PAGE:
BBC Scotland football commentator Rob Maclean reflects on six things we can glean from the weekend's Premiership action.
The top tier's 1-11 split
The Scottish Premiership split is already happening. But don't worry if your team's in the bottom half.
I'm not talking about that top six-bottom six thing that takes place at the tail end of the season.
What I'm on about is the top one-other 11 split that's now well under way in our leading league.
Celtic are four points ahead of their nearest "challenger" after only half a dozen matches. The margin would already be seven if they had played and won their home game against bottom club Partick Thistle which they postponed last month.
And seven is the number of points which separates the Jags and second-placed Aberdeen.
That's everyone else bar the soon-to-be runaway leaders.
Celtic are averaging nearly four goals per game in the Premiership. Their scoring total is more than double the next best.
If you're looking for a contest, try the battle for the other European places and the fight against relegation.
The young pretender
There could well be competition for Leigh Griffiths in this campaign as he bids to defend his title as Celtic's top scorer.
He hit the net 40 times last season but, while Griffiths has been out injured recently, missing four games, Moussa Dembele pulled out into the overtaking lane.
The 20-year-old former Fulham striker has scored six times in his last five matches to blast his way into double figures and leave goal machine Griffiths playing catch-up.
Celtic's number nine did get a goal on his return to the team, off the bench, in the 6-1 win over Kilmarnock on Saturday although he could have matched Dembele's double had he taken a penalty rather than hand the ball over to record-chasing Scott Sinclair.
Griffiths was out on his own as leading marksman last time around. This season, there looks to be a young French rival for his crown.
Souleymane the Magnificent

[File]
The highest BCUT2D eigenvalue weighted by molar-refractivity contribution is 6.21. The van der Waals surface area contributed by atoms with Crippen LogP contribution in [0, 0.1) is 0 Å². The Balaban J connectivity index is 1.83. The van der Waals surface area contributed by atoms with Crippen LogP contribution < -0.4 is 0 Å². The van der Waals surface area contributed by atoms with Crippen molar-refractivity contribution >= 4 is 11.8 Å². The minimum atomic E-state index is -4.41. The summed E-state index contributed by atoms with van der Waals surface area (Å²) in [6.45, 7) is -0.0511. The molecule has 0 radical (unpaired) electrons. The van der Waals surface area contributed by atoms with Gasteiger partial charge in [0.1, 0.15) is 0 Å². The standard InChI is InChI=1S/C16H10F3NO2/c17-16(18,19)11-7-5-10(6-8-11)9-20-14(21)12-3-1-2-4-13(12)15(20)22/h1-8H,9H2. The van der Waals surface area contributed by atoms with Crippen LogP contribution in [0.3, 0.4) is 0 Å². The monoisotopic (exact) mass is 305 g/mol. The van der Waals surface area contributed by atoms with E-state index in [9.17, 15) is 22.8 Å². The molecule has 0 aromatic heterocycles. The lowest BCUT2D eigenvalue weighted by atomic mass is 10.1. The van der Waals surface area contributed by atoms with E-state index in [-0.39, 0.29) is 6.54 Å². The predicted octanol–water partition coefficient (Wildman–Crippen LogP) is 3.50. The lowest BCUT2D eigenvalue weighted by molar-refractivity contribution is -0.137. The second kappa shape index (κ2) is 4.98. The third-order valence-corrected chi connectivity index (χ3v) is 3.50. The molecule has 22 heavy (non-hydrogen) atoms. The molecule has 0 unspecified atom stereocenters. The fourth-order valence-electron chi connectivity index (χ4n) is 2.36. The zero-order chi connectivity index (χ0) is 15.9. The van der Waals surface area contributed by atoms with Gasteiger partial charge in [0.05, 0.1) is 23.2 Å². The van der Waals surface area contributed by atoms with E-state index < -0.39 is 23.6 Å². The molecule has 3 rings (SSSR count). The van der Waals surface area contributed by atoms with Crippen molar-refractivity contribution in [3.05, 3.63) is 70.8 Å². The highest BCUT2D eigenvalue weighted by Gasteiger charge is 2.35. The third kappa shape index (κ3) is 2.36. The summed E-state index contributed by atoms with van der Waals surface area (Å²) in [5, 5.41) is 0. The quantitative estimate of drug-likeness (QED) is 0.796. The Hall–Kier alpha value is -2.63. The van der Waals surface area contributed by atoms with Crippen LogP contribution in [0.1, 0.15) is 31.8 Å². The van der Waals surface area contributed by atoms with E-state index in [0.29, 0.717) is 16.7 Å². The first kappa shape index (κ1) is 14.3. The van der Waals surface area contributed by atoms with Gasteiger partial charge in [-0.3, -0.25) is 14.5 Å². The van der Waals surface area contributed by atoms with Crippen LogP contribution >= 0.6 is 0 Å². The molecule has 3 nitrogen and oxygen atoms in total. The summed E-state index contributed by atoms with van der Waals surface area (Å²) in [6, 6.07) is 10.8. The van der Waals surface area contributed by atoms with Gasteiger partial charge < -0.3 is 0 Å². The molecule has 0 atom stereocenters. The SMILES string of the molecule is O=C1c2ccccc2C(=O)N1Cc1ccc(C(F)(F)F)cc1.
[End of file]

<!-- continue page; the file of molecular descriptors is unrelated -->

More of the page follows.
We found out at Celtic Park how deadly Kilmarnock's Souleymane Coulibaly is from 44 yards.
Sportscene got out their measuring tape and that's how far the Ivory Coast-born 21-year-old was from goal when he hammered home that sensational strike.
Some Celtic fans were questioning the goalkeeping of Dorus de Vries as the Dutchman was left clutching at thin air but I think the television evidence tells us we should be erring on the side of a special goal.
Shame Souley didn't mark it with one of his acrobatic celebrations. Presumably he thought the goal was spectacular enough in its own right.
A great week for the Dons
Aberdeen have found a winning mentality in September to change the complexion of their start to the season.
Three wins in little over a week have hauled them up to "best of the rest" in the Premiership and taken them to next month's League Cup semi-finals.
All three victories have featured late goals. Two in the last 13 minutes at Dens Park to beat Dundee, Adam Rooney's 90th minute winner against St Johnstone and James Maddison's expertly flighted free-kick right at the death to get all three points against Rangers.
Did Aberdeen deserve to win all three games? Probably not. But that will give Derek McInnes & Co added satisfaction.
Toughing it out when the team's far from firing on all cylinders, and finding a winning spark, is a vital ingredient for the Dons.
Veteran Kenny Miller produced a touch of class at Pittodrie on Sunday to remind Rangers that he's still one of their best attacking options.
With a lack of composure in front of goal proving costly for Mark Warburton's team - Martyn Waghorn, Joe Garner and Jason Holt all failed to convert decent opportunities - the former Scotland striker came up with the most incisive moment of the match for Rangers.
Just off the bench, 36-year-old Miller delivered a dream of a pass to Lee Wallace who was fouled by Jonny Hayes for the penalty from which Rangers equalised.
Quality up front was an issue for the Ibrox team, as they bossed the midfield for much of the match and still lost, but not as pressing a problem as their still fragile defence.
That's an ongoing weakness that needs addressing.
One-third Scottish at centre-back
If Gordon Strachan is looking to improve Scotland's central defensive options, he needn't waste too much of his time watching Scottish Premiership action.
Of the 24 players who filled those positions for our 12 top-flight teams at the weekend, only eight were the right nationality. And none of our top sides had an all-Scottish pairing in the middle of defence.
The eight who do qualify were St Johnstone's Steven Anderson, Kilmarnock's Scott Boyd, Partick's Liam Lindsay, Motherwell's Stephen McManus, Paul Quinn of Ross County, Aberdeen's Mark Reynolds, John Souttar of Hearts and Rangers' Danny Wilson.
Oh, for those halcyon days of Alex McLeish and Willie Miller at Aberdeen, the Dundee United double act of Paul Hegarty and David Narey, and lots of other home-bred defenders when we were spoilt for choice.